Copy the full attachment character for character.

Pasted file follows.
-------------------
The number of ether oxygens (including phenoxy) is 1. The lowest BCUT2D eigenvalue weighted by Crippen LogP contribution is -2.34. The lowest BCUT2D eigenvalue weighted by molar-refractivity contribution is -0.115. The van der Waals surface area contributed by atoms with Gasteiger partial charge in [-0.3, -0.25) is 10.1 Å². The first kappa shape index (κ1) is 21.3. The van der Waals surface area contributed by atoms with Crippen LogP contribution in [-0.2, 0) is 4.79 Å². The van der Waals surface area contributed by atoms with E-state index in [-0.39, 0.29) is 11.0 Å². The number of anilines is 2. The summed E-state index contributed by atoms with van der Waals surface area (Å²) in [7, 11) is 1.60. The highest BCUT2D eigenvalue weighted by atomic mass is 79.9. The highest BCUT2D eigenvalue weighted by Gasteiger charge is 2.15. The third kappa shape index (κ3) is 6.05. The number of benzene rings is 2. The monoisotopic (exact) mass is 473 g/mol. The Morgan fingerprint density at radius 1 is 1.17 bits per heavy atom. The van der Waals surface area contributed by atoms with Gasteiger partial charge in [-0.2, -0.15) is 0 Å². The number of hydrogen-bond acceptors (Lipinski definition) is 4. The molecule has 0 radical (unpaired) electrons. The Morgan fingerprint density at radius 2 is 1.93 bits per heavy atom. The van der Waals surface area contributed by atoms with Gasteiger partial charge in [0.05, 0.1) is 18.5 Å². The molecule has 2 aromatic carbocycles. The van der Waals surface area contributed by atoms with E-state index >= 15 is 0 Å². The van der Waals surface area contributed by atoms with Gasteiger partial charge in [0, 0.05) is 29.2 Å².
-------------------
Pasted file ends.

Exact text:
The number of ether oxygens (including phenoxy) is 1. The lowest BCUT2D eigenvalue weighted by Crippen LogP contribution is -2.34. The lowest BCUT2D eigenvalue weighted by molar-refractivity contribution is -0.115. The van der Waals surface area contributed by atoms with Gasteiger partial charge in [-0.3, -0.25) is 10.1 Å². The first kappa shape index (κ1) is 21.3. The van der Waals surface area contributed by atoms with Crippen LogP contribution in [-0.2, 0) is 4.79 Å². The van der Waals surface area contributed by atoms with E-state index in [-0.39, 0.29) is 11.0 Å². The number of anilines is 2. The summed E-state index contributed by atoms with van der Waals surface area (Å²) in [7, 11) is 1.60. The highest BCUT2D eigenvalue weighted by atomic mass is 79.9. The highest BCUT2D eigenvalue weighted by Gasteiger charge is 2.15. The third kappa shape index (κ3) is 6.05. The number of benzene rings is 2. The monoisotopic (exact) mass is 473 g/mol. The Morgan fingerprint density at radius 1 is 1.17 bits per heavy atom. The van der Waals surface area contributed by atoms with Gasteiger partial charge in [-0.2, -0.15) is 0 Å². The number of hydrogen-bond acceptors (Lipinski definition) is 4. The molecule has 0 radical (unpaired) electrons. The Morgan fingerprint density at radius 2 is 1.93 bits per heavy atom. The van der Waals surface area contributed by atoms with Gasteiger partial charge in [0.05, 0.1) is 18.5 Å². The molecule has 2 aromatic carbocycles. The van der Waals surface area contributed by atoms with E-state index >= 15 is 0 Å². The van der Waals surface area contributed by atoms with Gasteiger partial charge in [0, 0.05) is 29.2 Å².